Choosing a medical specialty is one of the most important decisions you must make in your four years of medical school. Although some students may have an idea of what they want to specialize in before entering medical school, most students either are unsure of what specialty they want to pursue or change their mind throughout the four years. Because of this, clinical rotations are immensely powerful not only for learning how to operate in a clinical setting but also in helping students determine which field they want to go into.
According to the 2021 AAMC report on residents, ob/gyn is the most lopsided medical specialty with respect to gender. Compared to just 14.7% men, 85.3% of current ob/gyn residents are women. This gender difference is even higher than it previously was just three years prior. According to the 2018 AAMC reports on residents, 82.9% of ob/gyn residents were women, compared to 17.1% men. This upward trend has been ongoing for many years. The last time ob/gyn residents were roughly 50% men and 50% women was in the early 1990s.
Some of the other medical specialties that have the largest difference between residents who are men and women behind ob/gyn are orthopaedic surgery, pediatrics, and urology. Despite these fields favoring one gender over the other, they have become more balanced or stayed the same within the last three years — unlike ob/gyn, which has continued to sway in favor of one gender. Women in orthopaedic surgery residencies increased from 15.4% in 2018 to 17% in 2021. Men in pediatrics residencies stayed similar from 27.7% in 2018 to 27.3% in 2021. Women in urology residencies increased from 25.5% in 2018 to 28.5% in 2021.
Why is there such a stark difference between men and women pursuing ob/gyn, and why is this difference continuing to become more unbalanced as the years go on? Is it the medicine, is it bias, or is it stigma?
Well, while it is likely multifactorial, one major influencing factor is students’ experiences during their ob/gyn rotation. It has been well documented and studied that on average, students who are men observe and perform fewer deliveries and procedures than women during their rotation. Furthermore, men are significantly more likely to report that their gender negatively affected their experience during their rotation. Some studies have even found that men often feel left out during their rotation and feel as though their precepting physicians are not teaching them as much as they are teaching their colleagues who are women.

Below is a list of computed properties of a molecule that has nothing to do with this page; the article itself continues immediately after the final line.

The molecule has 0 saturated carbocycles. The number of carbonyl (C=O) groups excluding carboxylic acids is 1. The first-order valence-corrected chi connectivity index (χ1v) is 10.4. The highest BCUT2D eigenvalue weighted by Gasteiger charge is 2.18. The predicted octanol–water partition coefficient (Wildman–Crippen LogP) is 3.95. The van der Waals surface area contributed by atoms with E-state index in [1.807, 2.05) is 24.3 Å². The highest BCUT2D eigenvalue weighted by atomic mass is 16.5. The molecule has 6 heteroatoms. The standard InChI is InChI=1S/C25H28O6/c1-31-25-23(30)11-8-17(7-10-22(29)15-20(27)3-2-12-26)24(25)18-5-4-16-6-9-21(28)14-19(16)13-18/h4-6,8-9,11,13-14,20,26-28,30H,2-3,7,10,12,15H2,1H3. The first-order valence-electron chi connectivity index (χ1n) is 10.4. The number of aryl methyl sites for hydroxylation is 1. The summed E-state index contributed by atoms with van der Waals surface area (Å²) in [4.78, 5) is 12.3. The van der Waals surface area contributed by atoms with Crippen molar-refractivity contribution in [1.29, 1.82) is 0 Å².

I remember the first week of my ob/gyn rotation and being both very excited and very nervous. My first day was set to be in an outpatient clinic that consisted of prenatal visits, postpartum follow-ups, and well-woman exams. The night before, I brushed up on my clinical skills and the most recent guidelines for routine prenatal testing and screenings for pap smears in anticipation. When the very first patient came to the clinic, I was ready.
When my preceptor and I walked from her office to the patient’s room, there was a sticky note on the door that said, “women only.” Although I anticipated this might happen, I did not realize how frequently it would. That day, because of my gender, I saw less than half of the patients that came to the clinic.
I never want to make a patient uncomfortable and always want to respect their decision; however, I couldn’t help but feel discouraged by this and like I did not belong.
As third-year medical students going through rotations right now, my classmates and I frequently get together and reflect on our experiences. Though our experiences differ based on our precepting physician and the hospital we rotate at, several of my classmates who are men have endorsed similar feelings of “not belonging” during their ob/gyn rotation.
A positive or negative experience during a medical school rotation has a profound impact on a student’s consideration of pursuing that medical specialty. Precepting physicians must advocate for their students and teach all races, genders, and backgrounds with the same attitude and without bias. Diversity in any field is a good thing. The differences in perspectives, experiences, and attitudes add immensely to the work atmosphere.
Although a student’s rotation experience is only one factor of many that influences their decision to pursue a specialty, it serves as an important introduction to the world of that field. Encouraging men while they are on their ob/gyn rotation can inspire them to pursue ob/gyn as their specialty, ignite their passion for women’s health, and ultimately reduce the gender disparity and bring new perspectives to this amazing field.
What changes can be made to encourage more men to choose ob/gyn as their specialty? Share your thoughts in the comments.
Benjamin Jacobs is a third-year medical student at the Anne Burnett Marion School of Medicine at Texas Christian University in Fort Worth, Texas. Ben is applying to the 2024 OBGYN residency match and is passionate about women’s health, fertility, and patient advocacy.
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